SOMEWHERE SOUTHWEST OF LARAMIE & NORTH OF ROUTE 66

With the high price of fuel Barney is in a state of semi retirement. Still, when there is work to done or adventure to be had Barny is a willing and faithful partner.
Saturday was the first morning the day started without the need for a light jacket. I gave Barney a few minutes to warm up and then backed the old truck to the gate. By the time the sun was cresting over the distant mountains I had the brush and assorted junk that accumulated over the months of winter piled high above the bed sides.
Next came a hearty breakfast of oatmeal with wheat germ and flax seed, toast with a touch of butter and strawberry preserves, and a cup of hot mint tea. After a quick shower, shave, and a hug and smooch from my wife it was off to the office.
On the way I stopped by the rodeo grounds, the site for the city clean up collection point. Trustees from the local jail had Barney emptied in half the time it took me to load it so I made it to the office with ten minutes to spare.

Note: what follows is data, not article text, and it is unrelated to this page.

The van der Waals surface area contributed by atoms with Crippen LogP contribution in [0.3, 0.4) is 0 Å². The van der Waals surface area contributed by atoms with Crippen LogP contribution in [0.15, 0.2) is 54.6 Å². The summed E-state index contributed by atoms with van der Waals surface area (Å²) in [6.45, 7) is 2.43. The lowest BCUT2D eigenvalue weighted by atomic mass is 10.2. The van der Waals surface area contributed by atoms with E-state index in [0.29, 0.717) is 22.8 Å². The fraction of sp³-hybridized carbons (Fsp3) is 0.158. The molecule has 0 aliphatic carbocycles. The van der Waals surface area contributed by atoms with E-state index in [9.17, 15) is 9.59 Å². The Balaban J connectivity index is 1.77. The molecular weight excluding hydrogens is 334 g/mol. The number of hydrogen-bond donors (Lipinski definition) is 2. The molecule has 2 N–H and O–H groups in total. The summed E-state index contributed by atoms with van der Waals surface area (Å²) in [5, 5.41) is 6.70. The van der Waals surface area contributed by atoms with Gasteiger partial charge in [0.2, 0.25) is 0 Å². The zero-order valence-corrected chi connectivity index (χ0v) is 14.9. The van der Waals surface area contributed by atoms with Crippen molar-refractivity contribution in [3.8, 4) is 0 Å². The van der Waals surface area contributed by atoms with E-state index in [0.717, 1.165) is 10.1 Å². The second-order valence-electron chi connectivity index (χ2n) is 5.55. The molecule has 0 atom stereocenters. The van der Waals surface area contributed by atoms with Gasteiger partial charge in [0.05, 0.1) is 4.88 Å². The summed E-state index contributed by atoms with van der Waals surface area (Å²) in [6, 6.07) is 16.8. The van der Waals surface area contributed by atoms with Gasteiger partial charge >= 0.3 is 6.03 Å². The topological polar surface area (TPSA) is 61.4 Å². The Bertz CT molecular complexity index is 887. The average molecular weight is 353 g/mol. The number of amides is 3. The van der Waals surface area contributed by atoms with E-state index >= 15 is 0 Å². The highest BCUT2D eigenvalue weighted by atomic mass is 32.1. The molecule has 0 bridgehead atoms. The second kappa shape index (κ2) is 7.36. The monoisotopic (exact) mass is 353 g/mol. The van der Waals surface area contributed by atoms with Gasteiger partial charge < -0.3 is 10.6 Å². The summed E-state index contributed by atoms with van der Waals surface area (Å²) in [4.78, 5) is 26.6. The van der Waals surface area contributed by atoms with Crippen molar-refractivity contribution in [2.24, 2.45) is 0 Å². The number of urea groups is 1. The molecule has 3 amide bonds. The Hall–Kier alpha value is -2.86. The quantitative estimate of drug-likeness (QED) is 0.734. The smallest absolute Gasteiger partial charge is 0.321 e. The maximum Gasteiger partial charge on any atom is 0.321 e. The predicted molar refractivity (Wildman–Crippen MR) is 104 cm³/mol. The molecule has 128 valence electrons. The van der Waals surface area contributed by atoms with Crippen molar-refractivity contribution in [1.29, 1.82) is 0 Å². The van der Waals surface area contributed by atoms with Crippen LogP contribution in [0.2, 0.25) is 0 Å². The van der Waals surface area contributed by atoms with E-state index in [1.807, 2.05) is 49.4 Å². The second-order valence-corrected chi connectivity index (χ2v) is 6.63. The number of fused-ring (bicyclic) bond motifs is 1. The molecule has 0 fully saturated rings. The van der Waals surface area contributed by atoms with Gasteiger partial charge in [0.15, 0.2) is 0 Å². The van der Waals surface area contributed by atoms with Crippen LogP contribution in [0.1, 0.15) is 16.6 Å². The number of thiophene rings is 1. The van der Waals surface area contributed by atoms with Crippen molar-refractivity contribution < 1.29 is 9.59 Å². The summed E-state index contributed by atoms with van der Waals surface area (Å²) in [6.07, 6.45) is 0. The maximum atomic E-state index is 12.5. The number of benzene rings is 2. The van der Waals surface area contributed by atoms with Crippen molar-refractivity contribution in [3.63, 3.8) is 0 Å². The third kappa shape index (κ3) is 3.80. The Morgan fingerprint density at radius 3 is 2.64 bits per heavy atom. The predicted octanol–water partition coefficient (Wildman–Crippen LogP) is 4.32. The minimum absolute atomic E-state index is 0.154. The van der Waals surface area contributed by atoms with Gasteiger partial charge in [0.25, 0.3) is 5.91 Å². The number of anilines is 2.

Saturday is a short one so by 12:30, after lunch, we were on the road. I worked in the yard cutting the brush (they were weeds when my wife cut them a few weeks ago) with a hoe and Barney was again put to work.
By 3:30, after a fuel stop, $20.00, we were ready for the next project. This time it was back to the office and moving trailers to the back of the lot.
Supper at five and then it was light duty for Barney. My wife and I made a trip to Walmart for a weeks worth of supplies so the really challenging part for the old truck was to get us back alive, not an easy task with heavy traffic.
The next morning there was church, a quick check of Barney’s vitals (oil, water, etc.), and then off into the Cerbat Mountains to experiment with the camera before the Fun Run this coming weekend.
These mountains present the quintessential portrait of an Arizona landscape. As such they give the golf course in Kingman a unique setting.
Since my last trip into this section of the mountains a gate has been added along with paved streets, curbs, and bladed lots. It is times like these that I struggle with depression as some of the finest real estate on Earth is used for growing houses.
After wandering back toward Beale Springs, Johnson Canyon, and a few other favorite spots, it became obvious these to were not longer havens and oases from the urban desert.
So, I wandered back to town, followed the new road along the golf course into the canyons near the old Stockton Hill Road, broke out the camera and the tripod.
These are the results. Barney in all his glory – mud spattered and worn. As you can see this old truck is not in danger of being lost in a crowded parking lot.
Until next week –


THE NAME SAYS IT ALL!

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